As I began preparing to leave for a five-month trip around the world, I decided I would limit myself to one carry-on sized suitcase in addition to my carry-on bag. When I told my family and friends that this was how I would be traveling they couldn’t believe it. “Really?” “How are you going to pull that off?” “But what will you wear?” “Wow. Good luck.” It has now been a full month since I set off on this journey with my husband and I have zero regrets about limiting myself to the few items that will fit in a bag of this size. Read on to see how I made like Marie Kondo for my five-month walkabout around the world—packing for long-term travel is not as hard as you think!
I Started Planning Several Weeks in Advance
The thought of packing for five months in a carry-on-sized suitcase was daunting, even without my mother repeatedly asking me how I could possibly survive with such a limited wardrobe. I brushed her off and told her it wouldn’t be a problem. But I knew I’d have to make sacrifices because I always think I can fit more in my suitcase than I can. How much space could one more dress really take up? And besides, I’ll need it for that special dinner I know I’m going to attend at some point. Sadly, the answer is always the same: no matter how tightly I roll it up, no matter how many times I fold it, it takes up more room than I have.
That’s why it pays to think ahead and start planning what you’re going to pack several weeks before you leave. Creating a calendar will make it easy to accurately visualize when you’re going to be in each location and for how long. If you’re sticking to Southeast Asia during the dry season, you can bet on a tropical climate with sunny conditions most of the way through. That means you’ll be able stuff your suitcase with skirts, dresses, and shorts, and you’ll be able to stick to sandals and one pair of sneakers. On the other hand, if you’re starting in Vietnam in February, relaxing on the beach in Thailand in March, climbing a mountain in Malaysian Borneo in April, flying to Japan in May, then over to Europe in June, you will need to make some hard choices when it comes to what you bring. You’ll need those hiking boots, that jacket, those long pants, and a few long layers.
Pro tip: Create a calendar with as much detail as you can so you can figure out how many days you’ll be in each location and can plan accordingly. That way you won’t end up with one long-sleeved shirt, no long pants, and three pairs of sandals when you really only need one.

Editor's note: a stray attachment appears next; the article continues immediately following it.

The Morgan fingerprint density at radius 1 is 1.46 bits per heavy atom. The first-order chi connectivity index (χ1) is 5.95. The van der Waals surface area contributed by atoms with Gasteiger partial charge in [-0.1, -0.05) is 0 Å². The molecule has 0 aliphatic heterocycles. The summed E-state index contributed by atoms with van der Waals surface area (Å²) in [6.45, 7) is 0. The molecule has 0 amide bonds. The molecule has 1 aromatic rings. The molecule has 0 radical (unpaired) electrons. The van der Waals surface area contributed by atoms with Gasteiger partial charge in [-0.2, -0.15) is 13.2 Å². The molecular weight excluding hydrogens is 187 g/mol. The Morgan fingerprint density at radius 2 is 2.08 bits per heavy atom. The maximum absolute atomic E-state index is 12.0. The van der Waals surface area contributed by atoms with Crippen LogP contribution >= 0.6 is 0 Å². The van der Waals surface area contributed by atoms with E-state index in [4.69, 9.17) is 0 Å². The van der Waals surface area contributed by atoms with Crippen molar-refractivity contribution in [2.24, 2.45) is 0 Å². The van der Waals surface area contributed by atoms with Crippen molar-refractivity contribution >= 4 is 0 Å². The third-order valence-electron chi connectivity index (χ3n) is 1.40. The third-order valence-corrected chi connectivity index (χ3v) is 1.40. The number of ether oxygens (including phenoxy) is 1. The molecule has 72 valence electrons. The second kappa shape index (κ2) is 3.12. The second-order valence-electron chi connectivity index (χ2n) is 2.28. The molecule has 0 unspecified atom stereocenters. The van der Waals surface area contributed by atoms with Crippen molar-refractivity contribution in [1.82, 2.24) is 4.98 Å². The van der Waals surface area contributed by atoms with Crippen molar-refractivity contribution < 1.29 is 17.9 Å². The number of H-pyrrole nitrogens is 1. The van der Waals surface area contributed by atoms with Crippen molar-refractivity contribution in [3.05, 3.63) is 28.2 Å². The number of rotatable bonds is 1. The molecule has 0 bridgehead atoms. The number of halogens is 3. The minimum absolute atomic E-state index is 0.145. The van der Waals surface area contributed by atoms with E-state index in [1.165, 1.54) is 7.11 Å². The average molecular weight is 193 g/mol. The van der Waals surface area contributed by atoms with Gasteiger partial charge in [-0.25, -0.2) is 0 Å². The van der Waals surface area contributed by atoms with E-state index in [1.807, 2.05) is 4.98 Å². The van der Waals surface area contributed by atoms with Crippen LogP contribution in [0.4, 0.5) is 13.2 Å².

I Chose a Neutral Foundation That I Could Mix and Match Easily
Whenever I’m traveling I always emphasize the most versatile pieces in my closet that go with anything. That means I stick to classic colors like black, white, navy, gray, and denim. These colors create a neutral foundation that can be mixed and matched easily with the other pieces you bring along. I also can’t emphasize the value of packing more dark colors than light ones. They don’t show stains or sweat as easily, and can be worn multiple times (that will happen) without looking shabby and dingy. Emphasizing neutral pieces also enables me to bring one or two fun, patterned pieces that I can pair several different ways.
I Stuck to Simple, Natural Fibers… With Some Exceptions
Anything dry-clean only items should be left at home. Period. It’s not that you won’t be able to find a dry cleaner where you are—you probably will. But query whether you want to trust your silk dress to a cleaner you haven’t used before. And, more importantly, whether you want to take up valuable luggage space with a dress you can only wear once before having to clean it. The dress will still be in your closet when you get home, waiting for you, like an old friend. Save it for your welcome-home party.
That doesn’t mean you can’t bring a beautiful dress. When I considered whether to bring a favorite black dress I’d worn to a few weddings, I hesitated. “Where would I possibly wear this?” I asked myself. Well, when my husband and I decided at the last minute to go to the symphony in Ho Chi Minh City I’m really glad I found space for that dress. I was appropriately outfitted for the occasion and felt comfortable and confident as a result. By the way, the dress is cotton, meaning I can wash it in the bathroom sink if (ha—when) I need to, along with my tank tops, shorts, and button-downs.
As with any rule, there are a few exceptions. Performance gear is an obvious one. That mountain in Borneo I mentioned? I’ll be climbing it in a few weeks and will need that dri-fit shirt and those rain pants I brought along. Another less-obvious exception is for the few synthetic fabrics out there that are actually pretty awesome. I broke my natural-fiber rule for a couple of pieces made of materials like lyocell, a synthetic fabric that looks like washed silk but is wrinkle-resistant, stain-resistant, breathes like cotton, and looks great. I’ve worn my lyocell shorts at least 10 times since I left, have washed them once, and I still don’t look like a pauper (at least, I don’t think I do).
I Put Together Complete Outfits Before Packing
It may sound silly, but whether I’m going to Mexico for a week, to Chicago for the weekend, or to New York for the holidays, I never started packing before I’ve created a complete set of outfits first. I’ll even go so far as to try on each and every one to make sure it works. This has saved me from the “nothing to wear” conundrum in which I used to find myself before I started packing in a more organized manner.
Granted, when you’ll be on the road for five months, you can’t plan every single outfit. But you can create 10 to 15 looks that you know will look good that will get you through your journey. It’s also important to put together complete outfits before you leave so you can make sure you’re packing a versatile wardrobe replete with pieces that can be mixed and matched. Case in point: A bubblegum pink pleated skirt may seem like a one-trick-pony, but I was able to put it together with a vintage t-shirt, a simple black tank top, and a button-down—that’s three outfits with one skirt as my base. It can also be worn as a dress with a belt—a fourth outfit! And the t-shirt, tank top, and button-down can obviously be worn with myriad other things, such as shorts, jeans, or other skirts.
You’ll be surprised by how many outfits you can put together with just a few items of clothing when you try.
I Used Jewelry to Add Flair